CONTRIBUTED BY JOAN MITCHELL
Bronwyn Herbert was a social worker for almost 30 years, working at Silky Oaks Children’s Haven and the Royal Children’s Hospital. She and her brother Lex were the children of Hugh Albert Irvine (known as Mr Bert) and his wife, Eunice. Bert’s brother Sam married Eunice’s sister Zillah, and the two brothers managed Irvines department store. The store opened on Bay Terrace in 1901.
The store (pictured right) provided a wide range of goods from hardware, groceries, haberdashery, manchester, ladies, men’s and children’s wear, shoes, jewellery, crockery and furniture. It was well known that almost all requirements could be purchased at Irvines.
When the brothers retired in 1966, the business was sold to Bayards. It was later demolished, and government offices, including Social Security, were built on the grounds. During the War years and depression period, many local people were able to obtain their groceries and clothing from Irvines when unable to pay for them due to unemployment. Bronwyn felt it was apt that Social Security replaced the business as they also provided support to many families in need.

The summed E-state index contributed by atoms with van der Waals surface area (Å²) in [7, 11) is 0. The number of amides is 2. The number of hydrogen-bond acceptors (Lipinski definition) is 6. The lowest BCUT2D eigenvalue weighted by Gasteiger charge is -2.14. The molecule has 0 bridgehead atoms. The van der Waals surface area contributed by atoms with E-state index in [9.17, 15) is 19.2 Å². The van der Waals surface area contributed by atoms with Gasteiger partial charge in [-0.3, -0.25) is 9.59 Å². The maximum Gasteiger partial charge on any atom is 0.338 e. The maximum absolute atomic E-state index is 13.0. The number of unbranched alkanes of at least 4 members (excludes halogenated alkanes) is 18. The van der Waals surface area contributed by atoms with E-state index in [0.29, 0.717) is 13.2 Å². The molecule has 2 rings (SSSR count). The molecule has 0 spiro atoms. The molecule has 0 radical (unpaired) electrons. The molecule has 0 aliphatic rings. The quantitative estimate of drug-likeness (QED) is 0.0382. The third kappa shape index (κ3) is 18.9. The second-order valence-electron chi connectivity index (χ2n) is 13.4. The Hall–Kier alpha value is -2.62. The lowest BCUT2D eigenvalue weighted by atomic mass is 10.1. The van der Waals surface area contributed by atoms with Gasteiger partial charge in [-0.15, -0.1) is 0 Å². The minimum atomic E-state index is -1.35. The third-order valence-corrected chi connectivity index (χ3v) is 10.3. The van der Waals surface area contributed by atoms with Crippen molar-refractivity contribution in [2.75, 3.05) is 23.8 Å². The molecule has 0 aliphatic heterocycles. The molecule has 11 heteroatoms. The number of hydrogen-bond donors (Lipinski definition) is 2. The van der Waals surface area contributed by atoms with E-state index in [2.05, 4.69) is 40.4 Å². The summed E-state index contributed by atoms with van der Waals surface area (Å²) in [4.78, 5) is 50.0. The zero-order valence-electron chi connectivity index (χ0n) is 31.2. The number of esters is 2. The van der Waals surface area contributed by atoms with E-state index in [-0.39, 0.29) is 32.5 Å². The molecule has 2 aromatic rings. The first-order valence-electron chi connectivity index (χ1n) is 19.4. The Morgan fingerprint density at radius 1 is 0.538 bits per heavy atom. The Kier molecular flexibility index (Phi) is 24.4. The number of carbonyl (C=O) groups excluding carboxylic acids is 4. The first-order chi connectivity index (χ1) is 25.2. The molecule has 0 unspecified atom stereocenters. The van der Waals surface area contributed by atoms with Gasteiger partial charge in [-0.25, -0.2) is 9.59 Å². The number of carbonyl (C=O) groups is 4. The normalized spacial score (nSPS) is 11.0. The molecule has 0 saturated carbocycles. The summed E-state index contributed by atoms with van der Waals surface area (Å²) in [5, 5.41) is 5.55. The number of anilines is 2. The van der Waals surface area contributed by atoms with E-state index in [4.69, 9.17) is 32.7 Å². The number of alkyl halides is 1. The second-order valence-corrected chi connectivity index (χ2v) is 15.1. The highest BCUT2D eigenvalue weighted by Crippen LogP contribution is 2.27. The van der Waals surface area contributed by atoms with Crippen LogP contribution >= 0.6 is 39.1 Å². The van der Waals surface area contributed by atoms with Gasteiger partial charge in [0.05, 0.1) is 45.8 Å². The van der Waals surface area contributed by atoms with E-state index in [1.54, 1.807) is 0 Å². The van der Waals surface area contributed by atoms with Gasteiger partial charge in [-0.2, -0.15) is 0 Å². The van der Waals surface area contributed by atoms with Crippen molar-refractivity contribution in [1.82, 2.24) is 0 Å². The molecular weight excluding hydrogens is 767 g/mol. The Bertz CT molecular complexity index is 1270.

During Bronwyn’s social work career, she first worked in the residential section for children needing housing and support and then developed the homeless program at Silky Oaks for families needing housing and support. Silky Oaks built some units on their property and had access to some Housing Commission houses to provide this support. A Counselling and Therapy department was developed, and many parents and children received support from Therapists, Occupational Therapists, Art and Play Therapists and Social Workers. Bronwyn found managing the program and supporting so many families very fulfilling and worked in this position until she was in her early 80s. She has since been writing a PhD thesis on what families, including young people who are homeless, need and how best to support them.